Well, folks, it's still teacher training time for me out in the jungle so you know what that means: we're in reduce, reuse, and recycle mode on the blog! I hope you don't mind this opportunity to revisit what I consider to be some real gems from the blog reel. After all, repetition is one of the best ways to learn! So, on with the show...
Evolution: it's one of the things I love most about the practice of yoga. Practicing yoga initiates evolution in every part of my being, and that evolution in turn creates the opportunity for evolution in my practice of yoga. It's a self-feeding loop that has no discernable beginning or end: an infinity crossing, if you will.
I've taken to listening to/watching this seemingly unending series of TEDTalks on my iTunesU or on Netflix when I'm working around the house and want some interesting background noise. I don't catch a lot of what comes out of the speakers, and really I should only do as much as I can actually pay attention to at once, but... every now and then I catch a gem that zeroes in on some brilliant stuff for me in the moment. This week, I got one.
It was on precisely this subject: evolution. Though it was in regards to technology specifically, the ideas expressed were being taken far beyond the scope of technology. Rather, it was bringing attention to the expression of technology in areas beyond its everyday bounds. Seeing as how I like to think of yoga as a personal technology for improving our everyday lives, this was perfect! The talk was given by Kevin Kelly and I've embedded it here so you can take a gander.
If you really pay attention, you can apply so much from this talk to yoga, or rather you might see in a new way how yoga reveals the connections that already exist all around us. Principally, though, what caught my attention was the piece about the 5 overarching trends of evolution:
Ubiquity - Wherever life is it never retreats: nowhere on Earth have we been that we have not found life.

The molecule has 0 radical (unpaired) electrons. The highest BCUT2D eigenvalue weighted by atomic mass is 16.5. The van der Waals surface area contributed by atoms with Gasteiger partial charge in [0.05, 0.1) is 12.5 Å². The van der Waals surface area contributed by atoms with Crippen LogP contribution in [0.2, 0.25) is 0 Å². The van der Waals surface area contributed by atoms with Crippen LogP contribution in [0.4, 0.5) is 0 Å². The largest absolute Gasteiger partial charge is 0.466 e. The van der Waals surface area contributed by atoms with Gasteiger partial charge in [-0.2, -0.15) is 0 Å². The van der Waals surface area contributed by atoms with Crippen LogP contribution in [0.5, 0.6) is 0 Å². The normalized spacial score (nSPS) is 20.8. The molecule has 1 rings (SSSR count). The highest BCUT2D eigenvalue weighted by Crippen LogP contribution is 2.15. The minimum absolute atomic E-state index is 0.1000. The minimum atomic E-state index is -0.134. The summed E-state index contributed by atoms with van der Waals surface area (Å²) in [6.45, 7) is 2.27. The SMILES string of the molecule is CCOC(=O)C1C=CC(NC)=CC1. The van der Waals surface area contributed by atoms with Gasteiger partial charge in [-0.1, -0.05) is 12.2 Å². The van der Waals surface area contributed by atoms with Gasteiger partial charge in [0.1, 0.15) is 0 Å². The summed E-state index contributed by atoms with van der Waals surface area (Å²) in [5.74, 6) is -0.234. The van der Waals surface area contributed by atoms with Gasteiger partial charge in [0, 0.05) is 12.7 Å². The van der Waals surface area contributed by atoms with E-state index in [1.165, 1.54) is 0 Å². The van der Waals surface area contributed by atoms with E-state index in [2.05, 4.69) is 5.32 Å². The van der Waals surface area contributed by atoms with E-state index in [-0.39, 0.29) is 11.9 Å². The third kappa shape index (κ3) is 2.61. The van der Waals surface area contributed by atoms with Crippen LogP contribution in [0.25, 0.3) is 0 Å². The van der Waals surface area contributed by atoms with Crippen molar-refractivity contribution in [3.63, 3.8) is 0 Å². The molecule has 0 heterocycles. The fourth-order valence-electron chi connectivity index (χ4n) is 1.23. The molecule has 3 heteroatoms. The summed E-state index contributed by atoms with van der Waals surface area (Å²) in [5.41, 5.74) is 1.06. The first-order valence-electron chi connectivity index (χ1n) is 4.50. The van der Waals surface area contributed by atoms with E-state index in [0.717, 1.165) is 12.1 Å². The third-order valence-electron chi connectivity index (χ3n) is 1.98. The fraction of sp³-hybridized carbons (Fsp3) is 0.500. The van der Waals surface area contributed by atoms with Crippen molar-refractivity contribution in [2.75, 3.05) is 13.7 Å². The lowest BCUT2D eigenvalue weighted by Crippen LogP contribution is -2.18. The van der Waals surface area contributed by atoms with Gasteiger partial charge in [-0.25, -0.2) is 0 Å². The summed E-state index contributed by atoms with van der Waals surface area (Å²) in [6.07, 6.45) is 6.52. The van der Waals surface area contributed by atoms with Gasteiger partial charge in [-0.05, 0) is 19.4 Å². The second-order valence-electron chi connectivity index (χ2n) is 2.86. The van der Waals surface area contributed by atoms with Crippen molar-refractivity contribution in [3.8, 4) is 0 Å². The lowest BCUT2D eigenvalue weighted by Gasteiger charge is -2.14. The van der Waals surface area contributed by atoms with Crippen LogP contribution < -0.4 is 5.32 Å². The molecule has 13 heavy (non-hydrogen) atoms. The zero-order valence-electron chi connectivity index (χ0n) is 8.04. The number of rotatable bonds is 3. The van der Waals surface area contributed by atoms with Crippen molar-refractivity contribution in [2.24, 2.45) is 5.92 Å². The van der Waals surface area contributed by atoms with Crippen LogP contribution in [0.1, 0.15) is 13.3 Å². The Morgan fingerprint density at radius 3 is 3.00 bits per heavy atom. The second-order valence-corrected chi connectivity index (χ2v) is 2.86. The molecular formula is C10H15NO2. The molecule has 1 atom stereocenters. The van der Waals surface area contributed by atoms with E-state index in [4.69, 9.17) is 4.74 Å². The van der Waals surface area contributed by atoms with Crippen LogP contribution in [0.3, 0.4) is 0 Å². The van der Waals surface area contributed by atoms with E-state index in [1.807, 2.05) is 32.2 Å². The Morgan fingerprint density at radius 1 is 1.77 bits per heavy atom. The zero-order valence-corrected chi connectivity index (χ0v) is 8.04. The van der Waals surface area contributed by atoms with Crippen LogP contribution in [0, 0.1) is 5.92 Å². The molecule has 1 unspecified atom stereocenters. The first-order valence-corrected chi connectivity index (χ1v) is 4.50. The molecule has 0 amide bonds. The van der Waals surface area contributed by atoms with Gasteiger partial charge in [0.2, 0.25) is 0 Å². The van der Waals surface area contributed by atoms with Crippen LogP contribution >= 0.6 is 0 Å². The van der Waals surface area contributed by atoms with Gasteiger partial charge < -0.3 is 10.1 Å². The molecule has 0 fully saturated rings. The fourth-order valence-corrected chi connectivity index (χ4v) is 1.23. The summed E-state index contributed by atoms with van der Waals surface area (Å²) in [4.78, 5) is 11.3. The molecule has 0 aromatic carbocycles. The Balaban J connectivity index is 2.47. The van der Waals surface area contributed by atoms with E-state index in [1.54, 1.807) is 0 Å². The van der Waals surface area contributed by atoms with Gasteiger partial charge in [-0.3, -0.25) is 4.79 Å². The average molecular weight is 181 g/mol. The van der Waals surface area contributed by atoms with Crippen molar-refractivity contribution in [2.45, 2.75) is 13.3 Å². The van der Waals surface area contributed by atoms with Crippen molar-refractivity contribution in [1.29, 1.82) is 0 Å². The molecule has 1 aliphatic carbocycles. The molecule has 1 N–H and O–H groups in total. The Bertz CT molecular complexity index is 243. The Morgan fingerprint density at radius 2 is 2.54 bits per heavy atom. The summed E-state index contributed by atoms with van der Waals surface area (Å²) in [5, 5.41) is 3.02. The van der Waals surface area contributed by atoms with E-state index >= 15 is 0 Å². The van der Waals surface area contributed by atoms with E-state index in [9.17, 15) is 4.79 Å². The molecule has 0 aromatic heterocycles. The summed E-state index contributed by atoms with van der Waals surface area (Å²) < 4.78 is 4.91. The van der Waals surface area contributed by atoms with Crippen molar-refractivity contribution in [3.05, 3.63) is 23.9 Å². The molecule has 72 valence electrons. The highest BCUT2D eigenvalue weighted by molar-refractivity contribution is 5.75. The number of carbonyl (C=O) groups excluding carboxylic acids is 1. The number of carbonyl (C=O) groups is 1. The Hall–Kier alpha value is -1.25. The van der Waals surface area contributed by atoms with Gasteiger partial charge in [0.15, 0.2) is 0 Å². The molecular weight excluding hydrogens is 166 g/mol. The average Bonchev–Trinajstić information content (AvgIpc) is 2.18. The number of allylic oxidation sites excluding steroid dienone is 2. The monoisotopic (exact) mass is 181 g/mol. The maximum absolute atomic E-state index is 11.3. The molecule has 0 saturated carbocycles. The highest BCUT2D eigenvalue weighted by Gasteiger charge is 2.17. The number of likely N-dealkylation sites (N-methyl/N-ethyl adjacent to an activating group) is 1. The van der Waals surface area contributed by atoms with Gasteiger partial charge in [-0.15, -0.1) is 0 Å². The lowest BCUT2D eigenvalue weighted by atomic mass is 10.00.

Diversity - Each creation, each movement in evolution creates more opportunities, more diversity.
Specialization - We see movement from a more general purpose to a more specialized function.
Complexity - We see a gradual movement of all things towards greater complexity.
Socialization - There's more and more life that is completely surrounded by other life, co-evolving.
As Mr. Kelly points out, these components find expression not only in biological evolution, but also in technological evolution. I submit that you will also find these components in a healthy, evolving yoga practice. Yoga becomes more effective as it becomes ubiquitous in our lives, seeing its thread in everything we do. A healthy approach to yoga is diverse, staying open to the changes in our beings as they present themselves and open to the varying methods such change might present. As for specialization: remember that whole concept of moving from the gross to the subtle? Well, there you have it. As a yoga practice and its person mature, both gradually uncover more complexity and demand more intelligence. And finally, though a yoga practice is at its heart very personal, evolution is always facilitated by socialization: a community co-evolving and supporting each other.
Once again, practicing yoga initiates evolution in every part of our beings, and that evolution in turn creates the opportunity for evolution in our practice of yoga. It's a self-feeding loop that has no discernable beginning or end: an infinity crossing, if you will. So, if you get real quiet and sit with it, can you tell where your yoga might be stagnant and in need of a kick start? And on the other hand, can you see where your yoga is evolving, creating the opportunities for even more opportunities, and growing forward?